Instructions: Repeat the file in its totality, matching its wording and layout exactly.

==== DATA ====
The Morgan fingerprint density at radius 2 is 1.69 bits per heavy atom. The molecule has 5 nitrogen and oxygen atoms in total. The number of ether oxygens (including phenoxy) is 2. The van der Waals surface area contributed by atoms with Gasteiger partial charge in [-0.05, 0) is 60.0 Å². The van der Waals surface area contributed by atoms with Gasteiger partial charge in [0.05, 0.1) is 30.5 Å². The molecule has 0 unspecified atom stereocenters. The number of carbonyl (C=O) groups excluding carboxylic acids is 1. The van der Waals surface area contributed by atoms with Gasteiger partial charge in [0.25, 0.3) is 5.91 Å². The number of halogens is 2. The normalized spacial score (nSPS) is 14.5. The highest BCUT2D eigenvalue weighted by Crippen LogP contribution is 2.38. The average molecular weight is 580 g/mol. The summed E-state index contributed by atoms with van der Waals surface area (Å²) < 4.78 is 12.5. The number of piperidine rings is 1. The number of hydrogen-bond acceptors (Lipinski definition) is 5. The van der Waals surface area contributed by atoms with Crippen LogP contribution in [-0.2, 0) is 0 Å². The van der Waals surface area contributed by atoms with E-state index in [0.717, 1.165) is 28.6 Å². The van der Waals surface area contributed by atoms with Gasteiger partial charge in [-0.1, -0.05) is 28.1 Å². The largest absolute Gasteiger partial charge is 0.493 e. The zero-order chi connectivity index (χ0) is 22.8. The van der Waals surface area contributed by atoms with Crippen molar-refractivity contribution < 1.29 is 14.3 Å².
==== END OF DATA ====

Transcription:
The Morgan fingerprint density at radius 2 is 1.69 bits per heavy atom. The molecule has 5 nitrogen and oxygen atoms in total. The number of ether oxygens (including phenoxy) is 2. The van der Waals surface area contributed by atoms with Gasteiger partial charge in [-0.05, 0) is 60.0 Å². The van der Waals surface area contributed by atoms with Gasteiger partial charge in [0.05, 0.1) is 30.5 Å². The molecule has 0 unspecified atom stereocenters. The number of carbonyl (C=O) groups excluding carboxylic acids is 1. The van der Waals surface area contributed by atoms with Gasteiger partial charge in [0.25, 0.3) is 5.91 Å². The number of halogens is 2. The normalized spacial score (nSPS) is 14.5. The highest BCUT2D eigenvalue weighted by Crippen LogP contribution is 2.38. The average molecular weight is 580 g/mol. The summed E-state index contributed by atoms with van der Waals surface area (Å²) < 4.78 is 12.5. The number of piperidine rings is 1. The number of hydrogen-bond acceptors (Lipinski definition) is 5. The van der Waals surface area contributed by atoms with Crippen LogP contribution in [-0.2, 0) is 0 Å². The van der Waals surface area contributed by atoms with E-state index in [0.717, 1.165) is 28.6 Å². The van der Waals surface area contributed by atoms with Gasteiger partial charge in [-0.1, -0.05) is 28.1 Å². The largest absolute Gasteiger partial charge is 0.493 e. The zero-order chi connectivity index (χ0) is 22.8. The van der Waals surface area contributed by atoms with Crippen molar-refractivity contribution < 1.29 is 14.3 Å².